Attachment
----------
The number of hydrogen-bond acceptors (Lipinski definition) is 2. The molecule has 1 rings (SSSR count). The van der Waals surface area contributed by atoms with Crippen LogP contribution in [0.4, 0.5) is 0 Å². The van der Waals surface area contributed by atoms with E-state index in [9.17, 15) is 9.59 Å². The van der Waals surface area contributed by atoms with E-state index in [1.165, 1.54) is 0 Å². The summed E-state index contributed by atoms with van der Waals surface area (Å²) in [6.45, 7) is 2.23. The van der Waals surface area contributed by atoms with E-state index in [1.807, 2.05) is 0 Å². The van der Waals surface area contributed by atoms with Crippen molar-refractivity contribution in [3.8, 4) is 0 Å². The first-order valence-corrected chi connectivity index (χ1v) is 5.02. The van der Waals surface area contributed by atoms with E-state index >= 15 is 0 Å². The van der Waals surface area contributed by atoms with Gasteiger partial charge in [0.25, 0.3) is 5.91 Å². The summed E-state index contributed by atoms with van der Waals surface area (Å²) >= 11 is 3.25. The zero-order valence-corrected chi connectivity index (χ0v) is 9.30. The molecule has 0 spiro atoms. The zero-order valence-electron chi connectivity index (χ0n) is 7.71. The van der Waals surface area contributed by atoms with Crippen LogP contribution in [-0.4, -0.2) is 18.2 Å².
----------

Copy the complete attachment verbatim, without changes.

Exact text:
The number of hydrogen-bond acceptors (Lipinski definition) is 2. The molecule has 1 rings (SSSR count). The van der Waals surface area contributed by atoms with Crippen LogP contribution in [0.4, 0.5) is 0 Å². The van der Waals surface area contributed by atoms with E-state index in [9.17, 15) is 9.59 Å². The van der Waals surface area contributed by atoms with E-state index in [1.165, 1.54) is 0 Å². The summed E-state index contributed by atoms with van der Waals surface area (Å²) in [6.45, 7) is 2.23. The van der Waals surface area contributed by atoms with E-state index in [1.807, 2.05) is 0 Å². The van der Waals surface area contributed by atoms with Crippen molar-refractivity contribution in [3.8, 4) is 0 Å². The first-order valence-corrected chi connectivity index (χ1v) is 5.02. The van der Waals surface area contributed by atoms with E-state index >= 15 is 0 Å². The van der Waals surface area contributed by atoms with Gasteiger partial charge in [0.25, 0.3) is 5.91 Å². The summed E-state index contributed by atoms with van der Waals surface area (Å²) >= 11 is 3.25. The zero-order valence-corrected chi connectivity index (χ0v) is 9.30. The molecule has 0 spiro atoms. The zero-order valence-electron chi connectivity index (χ0n) is 7.71. The van der Waals surface area contributed by atoms with Crippen LogP contribution in [-0.4, -0.2) is 18.2 Å².